WASHINGTON — President Donald Trump’s national security adviser on Sunday left open the possibility of additional U.S. military action against Syria after last week’s missile strike but indicated that the United States was not seeking to act unilaterally to oust Syrian President Bashar Assad.
In his first televised interview, H.R. McMaster pointed to dual U.S. goals of defeating the Islamic State group and removing Assad. But he suggested that Trump was seeking a global political response for regime change from U.S. allies as well as Russia, which he said needed to reevaluate its support of Syria.
“It’s very difficult to understand how a political solution could result from the continuation of the Assad regime,” McMaster said. “Now, we are not saying that we are the ones who are going to effect that change. What we are saying is, other countries have to ask themselves some hard questions. Russia should ask themselves, . . . Why are we supporting this murderous regime that is committing mass murder of its own population?”
After last Tuesday’s chemical attack in Syria, Trump said his attitude toward Assad “has changed very much” and Secretary of State Rex Tillerson said “steps are underway” to organize a coalition to remove him from power.
But as lawmakers called on Trump to consult with Congress on any future military strikes and a longer-term strategy on Syria, Trump administration officials sent mixed signals on the scope of U.S. involvement. While Nikki Haley, the U.S. ambassador to the United Nations, described regime change in Syria as a U.S. priority and inevitable, Tillerson suggested that last week’s American airstrikes in retaliation for the chemical attack hadn’t really changed U.S. priorities toward ousting Assad.
Pressed to clarify, McMaster said the goals of fighting IS and ousting Syria’s president were somewhat “simultaneous” and that the objective of the missile strike was to send a “strong political message to Assad.” He did not rule out additional strikes if Assad continued to engage in atrocities against rebel forces with either chemical or conventional weapons.
“We are prepared to do more,” he said. “The president will make whatever decision he thinks is in the best interest of the American people.”
Reluctant to put significant troops on the ground in Syria, the U.S. for years has struggled to prevent Assad from strengthening his hold on power.
U.S.-backed rebels groups have long pleaded for more U.S. intervention and complained that Washington has only fought the Islamic State group. So Trump’s decision to launch the strikes — which President Barack Obama declined to do after a 2013 chemical attack — has raised optimism among rebels that Trump will more directly confront Assad.
Several lawmakers said Sunday that decision shouldn’t entirely be up to Trump.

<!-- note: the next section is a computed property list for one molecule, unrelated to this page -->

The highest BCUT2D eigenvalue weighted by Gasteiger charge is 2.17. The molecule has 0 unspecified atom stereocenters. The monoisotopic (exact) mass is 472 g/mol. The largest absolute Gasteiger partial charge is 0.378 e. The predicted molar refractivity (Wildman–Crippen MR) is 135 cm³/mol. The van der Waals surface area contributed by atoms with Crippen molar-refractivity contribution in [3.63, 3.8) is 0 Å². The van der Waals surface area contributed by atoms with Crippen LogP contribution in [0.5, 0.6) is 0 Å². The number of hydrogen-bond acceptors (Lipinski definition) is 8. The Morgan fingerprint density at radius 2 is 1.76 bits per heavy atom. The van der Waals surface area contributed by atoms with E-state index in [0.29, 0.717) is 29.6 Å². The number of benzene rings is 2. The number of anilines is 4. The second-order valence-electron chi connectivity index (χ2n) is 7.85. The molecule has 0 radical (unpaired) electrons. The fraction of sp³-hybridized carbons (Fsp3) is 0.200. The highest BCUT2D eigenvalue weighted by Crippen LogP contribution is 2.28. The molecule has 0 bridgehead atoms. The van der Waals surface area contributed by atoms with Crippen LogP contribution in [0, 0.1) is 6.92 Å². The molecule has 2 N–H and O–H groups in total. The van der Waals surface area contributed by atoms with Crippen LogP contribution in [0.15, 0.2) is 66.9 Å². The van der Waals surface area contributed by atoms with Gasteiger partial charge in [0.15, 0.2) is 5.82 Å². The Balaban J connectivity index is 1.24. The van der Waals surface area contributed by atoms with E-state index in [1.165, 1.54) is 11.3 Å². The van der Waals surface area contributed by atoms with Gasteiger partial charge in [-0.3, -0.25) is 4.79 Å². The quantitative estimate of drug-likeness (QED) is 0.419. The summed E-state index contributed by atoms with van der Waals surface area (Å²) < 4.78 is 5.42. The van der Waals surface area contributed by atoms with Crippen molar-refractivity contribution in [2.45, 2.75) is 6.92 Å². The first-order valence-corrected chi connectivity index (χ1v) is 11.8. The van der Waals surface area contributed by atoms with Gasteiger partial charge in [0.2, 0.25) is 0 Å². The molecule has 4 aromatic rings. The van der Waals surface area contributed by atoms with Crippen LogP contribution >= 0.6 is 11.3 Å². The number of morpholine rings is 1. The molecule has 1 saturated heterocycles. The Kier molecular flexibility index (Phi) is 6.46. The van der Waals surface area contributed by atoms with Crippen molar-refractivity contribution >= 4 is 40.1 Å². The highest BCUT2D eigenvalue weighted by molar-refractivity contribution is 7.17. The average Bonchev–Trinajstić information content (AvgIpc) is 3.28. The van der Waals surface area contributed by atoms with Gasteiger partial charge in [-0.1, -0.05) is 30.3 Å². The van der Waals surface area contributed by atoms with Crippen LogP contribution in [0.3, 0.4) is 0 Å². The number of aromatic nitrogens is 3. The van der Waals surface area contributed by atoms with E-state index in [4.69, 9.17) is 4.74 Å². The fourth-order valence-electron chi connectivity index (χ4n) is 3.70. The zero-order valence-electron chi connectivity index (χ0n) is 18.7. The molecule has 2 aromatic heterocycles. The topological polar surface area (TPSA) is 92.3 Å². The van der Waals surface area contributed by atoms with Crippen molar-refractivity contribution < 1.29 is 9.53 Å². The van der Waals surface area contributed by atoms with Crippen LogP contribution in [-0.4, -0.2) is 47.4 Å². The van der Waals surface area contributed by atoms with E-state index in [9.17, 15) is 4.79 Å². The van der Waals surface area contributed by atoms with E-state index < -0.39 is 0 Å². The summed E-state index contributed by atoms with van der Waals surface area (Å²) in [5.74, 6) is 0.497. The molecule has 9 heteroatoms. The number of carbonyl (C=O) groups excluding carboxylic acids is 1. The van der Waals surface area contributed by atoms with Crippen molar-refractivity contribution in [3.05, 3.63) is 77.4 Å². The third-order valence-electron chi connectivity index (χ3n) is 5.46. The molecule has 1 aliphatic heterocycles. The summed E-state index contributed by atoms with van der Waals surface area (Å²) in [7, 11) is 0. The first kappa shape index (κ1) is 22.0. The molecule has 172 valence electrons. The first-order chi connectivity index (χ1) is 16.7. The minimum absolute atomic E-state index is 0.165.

Sen. John Cornyn of Texas, the no. 2 Republican in the Senate, praised Trump’s initial missile strike for sending a message to Assad, Russia, Iran and North Korea that “there’s a new administration in charge.” But he said Trump now needed to work with Congress to set a future course.
“Congress needs to work with the president to try and deal with this long-term strategy, lack of strategy, really, in Syria,” he said. “We haven’t had one for six years during the Obama administration, and 400,000 civilians have died and millions of people have been displaced internally and externally in Europe and elsewhere.”
Maryland Sen. Ben Cardin, the top Democrat on the Senate Foreign Relations Committee, agreed. “What we saw was a reaction to the use of chemical weapons, something I think many of us supported,” he said. “But what we did not see is a coherent policy on how we’re going to deal with the civil war and also deal with ISIS.”
Still, Sen. Lindsey Graham, R-S.C., said he believed that Trump didn’t need to consult with Congress.
“I think the president has authorization to use force,” he said. “Assad signed the chemical weapons treaty ban. There’s an agreement with him not to use chemical weapons.”
Their comments came as Tillerson was making the Trump administration’s first official trip this week to Russia, a staunch Assad ally. In interviews broadcast Sunday, Tillerson said defeating the Islamic State group remains the top focus.
Once that threat “has been reduced or eliminated, I think we can turn our attention directly to stabilizing the situation in Syria,” he said.
“We’re hopeful that we can prevent a continuation of the civil war and that we can bring the parties to the table to begin the process of political discussions” between the Assad government and various rebel groups.
The hope, he said, is that “we can navigate a political outcome in which the Syrian people, in fact, will determine Bashar al-Assad’s fate and his legitimacy.”
Haley said “getting Assad out is not the only priority” and that countering Iran’s influence in Syria was another. Still, Haley said the U.S. didn’t see a peaceful future Syria with Assad in power.
McMaster, Cornyn and Cardin spoke on “Fox News Sunday,” Tillerson appeared on ABC’s “This Week” and CBS’ “Face the Nation,” Haley and Graham were on NBC’s “Meet the Press” and Haley also appeared on CNN’s “State of the Union.”